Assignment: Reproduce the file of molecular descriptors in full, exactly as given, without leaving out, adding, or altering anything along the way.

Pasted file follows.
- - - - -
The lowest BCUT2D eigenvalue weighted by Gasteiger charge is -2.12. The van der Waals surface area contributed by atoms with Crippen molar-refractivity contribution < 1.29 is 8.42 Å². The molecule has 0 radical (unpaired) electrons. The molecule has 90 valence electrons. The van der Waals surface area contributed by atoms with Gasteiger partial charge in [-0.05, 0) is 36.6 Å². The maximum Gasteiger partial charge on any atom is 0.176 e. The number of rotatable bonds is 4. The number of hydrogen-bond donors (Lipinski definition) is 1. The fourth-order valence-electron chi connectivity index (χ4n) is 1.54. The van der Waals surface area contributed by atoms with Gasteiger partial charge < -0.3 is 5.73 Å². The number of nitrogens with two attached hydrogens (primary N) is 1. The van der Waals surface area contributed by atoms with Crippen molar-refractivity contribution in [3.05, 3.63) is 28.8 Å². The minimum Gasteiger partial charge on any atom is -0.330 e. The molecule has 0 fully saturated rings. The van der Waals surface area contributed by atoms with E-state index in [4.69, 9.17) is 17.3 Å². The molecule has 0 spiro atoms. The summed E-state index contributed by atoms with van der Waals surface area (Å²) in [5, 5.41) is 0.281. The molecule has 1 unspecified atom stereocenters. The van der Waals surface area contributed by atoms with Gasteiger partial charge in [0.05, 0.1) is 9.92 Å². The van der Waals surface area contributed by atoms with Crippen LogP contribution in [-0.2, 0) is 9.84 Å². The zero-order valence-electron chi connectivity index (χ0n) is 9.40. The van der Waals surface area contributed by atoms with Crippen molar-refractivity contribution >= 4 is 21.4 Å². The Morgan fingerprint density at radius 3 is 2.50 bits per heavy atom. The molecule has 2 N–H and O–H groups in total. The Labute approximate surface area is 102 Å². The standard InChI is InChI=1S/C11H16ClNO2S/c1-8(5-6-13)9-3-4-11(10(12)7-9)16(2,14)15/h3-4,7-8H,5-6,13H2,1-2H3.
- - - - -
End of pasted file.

The lowest BCUT2D eigenvalue weighted by Gasteiger charge is -2.12. The van der Waals surface area contributed by atoms with Crippen molar-refractivity contribution < 1.29 is 8.42 Å². The molecule has 0 radical (unpaired) electrons. The molecule has 90 valence electrons. The van der Waals surface area contributed by atoms with Gasteiger partial charge in [-0.05, 0) is 36.6 Å². The maximum Gasteiger partial charge on any atom is 0.176 e. The number of rotatable bonds is 4. The number of hydrogen-bond donors (Lipinski definition) is 1. The fourth-order valence-electron chi connectivity index (χ4n) is 1.54. The van der Waals surface area contributed by atoms with Gasteiger partial charge < -0.3 is 5.73 Å². The number of nitrogens with two attached hydrogens (primary N) is 1. The van der Waals surface area contributed by atoms with Crippen molar-refractivity contribution in [3.05, 3.63) is 28.8 Å². The minimum Gasteiger partial charge on any atom is -0.330 e. The molecule has 0 fully saturated rings. The van der Waals surface area contributed by atoms with E-state index in [4.69, 9.17) is 17.3 Å². The molecule has 0 spiro atoms. The summed E-state index contributed by atoms with van der Waals surface area (Å²) in [5, 5.41) is 0.281. The molecule has 1 unspecified atom stereocenters. The van der Waals surface area contributed by atoms with Gasteiger partial charge in [0.05, 0.1) is 9.92 Å². The van der Waals surface area contributed by atoms with Crippen LogP contribution in [-0.2, 0) is 9.84 Å². The zero-order valence-electron chi connectivity index (χ0n) is 9.40. The van der Waals surface area contributed by atoms with Crippen molar-refractivity contribution >= 4 is 21.4 Å². The Morgan fingerprint density at radius 3 is 2.50 bits per heavy atom. The molecule has 2 N–H and O–H groups in total. The Labute approximate surface area is 102 Å². The standard InChI is InChI=1S/C11H16ClNO2S/c1-8(5-6-13)9-3-4-11(10(12)7-9)16(2,14)15/h3-4,7-8H,5-6,13H2,1-2H3.